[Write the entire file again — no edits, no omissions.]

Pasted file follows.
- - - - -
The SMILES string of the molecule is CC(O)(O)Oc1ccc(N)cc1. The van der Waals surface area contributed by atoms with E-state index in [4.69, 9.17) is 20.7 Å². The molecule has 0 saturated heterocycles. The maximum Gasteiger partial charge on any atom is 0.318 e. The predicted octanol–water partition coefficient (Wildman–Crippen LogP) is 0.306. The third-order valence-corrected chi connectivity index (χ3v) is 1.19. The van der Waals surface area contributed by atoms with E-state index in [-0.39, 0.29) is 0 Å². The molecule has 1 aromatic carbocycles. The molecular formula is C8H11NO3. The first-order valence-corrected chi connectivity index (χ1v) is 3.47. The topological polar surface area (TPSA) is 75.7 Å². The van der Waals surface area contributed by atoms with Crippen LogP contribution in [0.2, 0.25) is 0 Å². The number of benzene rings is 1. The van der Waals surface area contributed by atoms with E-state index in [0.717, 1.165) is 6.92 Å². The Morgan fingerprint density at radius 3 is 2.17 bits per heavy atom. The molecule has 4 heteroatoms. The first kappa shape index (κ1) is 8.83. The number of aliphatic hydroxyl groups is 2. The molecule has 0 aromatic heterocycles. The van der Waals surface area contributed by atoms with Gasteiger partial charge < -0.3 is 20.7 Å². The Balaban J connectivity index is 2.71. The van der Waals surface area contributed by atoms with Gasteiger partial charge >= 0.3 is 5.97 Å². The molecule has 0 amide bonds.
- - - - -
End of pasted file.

The SMILES string of the molecule is CC(O)(O)Oc1ccc(N)cc1. The van der Waals surface area contributed by atoms with E-state index in [4.69, 9.17) is 20.7 Å². The molecule has 0 saturated heterocycles. The maximum Gasteiger partial charge on any atom is 0.318 e. The predicted octanol–water partition coefficient (Wildman–Crippen LogP) is 0.306. The third-order valence-corrected chi connectivity index (χ3v) is 1.19. The van der Waals surface area contributed by atoms with E-state index in [-0.39, 0.29) is 0 Å². The molecule has 1 aromatic carbocycles. The molecular formula is C8H11NO3. The first-order valence-corrected chi connectivity index (χ1v) is 3.47. The topological polar surface area (TPSA) is 75.7 Å². The van der Waals surface area contributed by atoms with Crippen LogP contribution in [0.2, 0.25) is 0 Å². The number of benzene rings is 1. The van der Waals surface area contributed by atoms with E-state index in [0.717, 1.165) is 6.92 Å². The Morgan fingerprint density at radius 3 is 2.17 bits per heavy atom. The molecule has 4 heteroatoms. The first kappa shape index (κ1) is 8.83. The number of aliphatic hydroxyl groups is 2. The molecule has 0 aromatic heterocycles. The van der Waals surface area contributed by atoms with Gasteiger partial charge < -0.3 is 20.7 Å². The Balaban J connectivity index is 2.71. The van der Waals surface area contributed by atoms with Gasteiger partial charge >= 0.3 is 5.97 Å². The molecule has 0 amide bonds.